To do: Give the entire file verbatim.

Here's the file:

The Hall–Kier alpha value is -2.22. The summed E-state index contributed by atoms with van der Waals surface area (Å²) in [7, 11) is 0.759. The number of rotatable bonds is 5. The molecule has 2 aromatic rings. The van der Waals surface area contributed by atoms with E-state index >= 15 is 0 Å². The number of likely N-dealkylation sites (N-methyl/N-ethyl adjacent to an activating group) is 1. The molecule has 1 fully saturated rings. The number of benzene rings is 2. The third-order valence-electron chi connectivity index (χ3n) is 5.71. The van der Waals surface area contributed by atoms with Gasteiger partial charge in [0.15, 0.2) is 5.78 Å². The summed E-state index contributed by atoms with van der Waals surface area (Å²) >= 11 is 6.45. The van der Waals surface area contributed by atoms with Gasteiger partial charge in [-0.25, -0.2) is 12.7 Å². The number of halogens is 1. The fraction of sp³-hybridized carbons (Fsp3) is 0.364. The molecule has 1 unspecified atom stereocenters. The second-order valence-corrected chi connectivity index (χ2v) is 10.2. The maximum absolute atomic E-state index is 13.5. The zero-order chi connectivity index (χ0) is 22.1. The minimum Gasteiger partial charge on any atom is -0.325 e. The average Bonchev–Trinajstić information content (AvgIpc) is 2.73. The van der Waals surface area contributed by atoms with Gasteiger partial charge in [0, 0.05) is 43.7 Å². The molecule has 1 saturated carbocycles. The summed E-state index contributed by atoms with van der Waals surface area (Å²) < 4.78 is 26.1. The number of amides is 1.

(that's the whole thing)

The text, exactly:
The Hall–Kier alpha value is -2.22. The summed E-state index contributed by atoms with van der Waals surface area (Å²) in [7, 11) is 0.759. The number of rotatable bonds is 5. The molecule has 2 aromatic rings. The van der Waals surface area contributed by atoms with E-state index >= 15 is 0 Å². The number of likely N-dealkylation sites (N-methyl/N-ethyl adjacent to an activating group) is 1. The molecule has 1 fully saturated rings. The number of benzene rings is 2. The third-order valence-electron chi connectivity index (χ3n) is 5.71. The van der Waals surface area contributed by atoms with Gasteiger partial charge in [0.15, 0.2) is 5.78 Å². The summed E-state index contributed by atoms with van der Waals surface area (Å²) >= 11 is 6.45. The van der Waals surface area contributed by atoms with Gasteiger partial charge in [-0.25, -0.2) is 12.7 Å². The number of halogens is 1. The fraction of sp³-hybridized carbons (Fsp3) is 0.364. The molecule has 1 unspecified atom stereocenters. The second-order valence-corrected chi connectivity index (χ2v) is 10.2. The maximum absolute atomic E-state index is 13.5. The zero-order chi connectivity index (χ0) is 22.1. The minimum Gasteiger partial charge on any atom is -0.325 e. The average Bonchev–Trinajstić information content (AvgIpc) is 2.73. The van der Waals surface area contributed by atoms with Gasteiger partial charge in [0, 0.05) is 43.7 Å². The molecule has 1 saturated carbocycles. The summed E-state index contributed by atoms with van der Waals surface area (Å²) < 4.78 is 26.1. The number of amides is 1.